“Minimalism…it’s not just for white people.”
– Tiffany Curtis
Awhile back, I wrote about whether minimalism is classist or sexist. Then last week, I read Minimalism Is Not Just For White People, written by Tiffany Curtis after she watched half of the Minimalism documentary.
Why only half? Because, she says, at that point “the only images of people of color, were seen in cutaway footage of Black Friday pandemonium, depicting people of color snatching doll babies out of the hands of tots and stampeding store aisles for limited edition Nikes.”
She goes on to say, “I could be being hyper sensitive or perhaps just hyper aware, but there must be people of the melanin-owning variety who also like to live simply and who want to cultivate more happiness than possessions in their lives.”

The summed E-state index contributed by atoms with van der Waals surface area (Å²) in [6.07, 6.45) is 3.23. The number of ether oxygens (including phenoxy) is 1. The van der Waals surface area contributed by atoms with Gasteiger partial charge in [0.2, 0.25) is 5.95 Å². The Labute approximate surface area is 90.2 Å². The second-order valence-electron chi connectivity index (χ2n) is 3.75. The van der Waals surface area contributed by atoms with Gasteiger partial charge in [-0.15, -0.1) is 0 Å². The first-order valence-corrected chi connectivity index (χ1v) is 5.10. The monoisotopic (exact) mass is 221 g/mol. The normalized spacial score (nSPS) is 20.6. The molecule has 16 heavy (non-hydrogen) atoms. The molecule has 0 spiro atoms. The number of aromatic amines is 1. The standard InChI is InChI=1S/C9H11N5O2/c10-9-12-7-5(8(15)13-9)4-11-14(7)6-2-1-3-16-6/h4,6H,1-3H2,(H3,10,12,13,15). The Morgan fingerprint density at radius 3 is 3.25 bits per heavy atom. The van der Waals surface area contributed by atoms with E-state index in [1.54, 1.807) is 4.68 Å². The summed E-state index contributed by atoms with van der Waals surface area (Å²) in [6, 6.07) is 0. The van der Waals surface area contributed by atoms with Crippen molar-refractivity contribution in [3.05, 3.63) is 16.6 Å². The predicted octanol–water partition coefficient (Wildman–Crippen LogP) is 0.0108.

Curtis also notes some of the problems related to classism. For one thing, the media too often presents minimalism as a lifestyle for someone who can live in a luxury tiny house or travel the world.
What Minimalism failed to touch upon, however, is the fact that it is indeed a privilege to advocate for abandoning your desk job and packing only one suitcase to go spend your life as a nomad. As a working-class black woman, with $70,000 in student loan debt I can’t exactly tell my family that I’m selling my laptop and phone and moving into a room on wheels in pursuit of happiness.
I haven’t seen the documentary, so I have no idea if the second half is more inclusive racially or economically, but it’s certainly true that most of the well-known minimalists are white and middle class (or higher).
“[M]inimalism has all too often felt like a movement that has a hint of exclusivity sprinkled in it.”
– Tiffany Curtis
Curtis goes on to ask, “What does minimalism look like for those who live in the inner city? What does it look like for those who can’t vacate their nine to fives or who cannot afford the quality versus quantity mantra of capsule wardrobes?”
As a white person with enough money to simplify (though not to the point of quitting my job or traveling the world), I don’t know.
I’d love my readers to share their experiences so I can learn more about minimalist diversity. If you’d like to, please add a comment or email me via this form: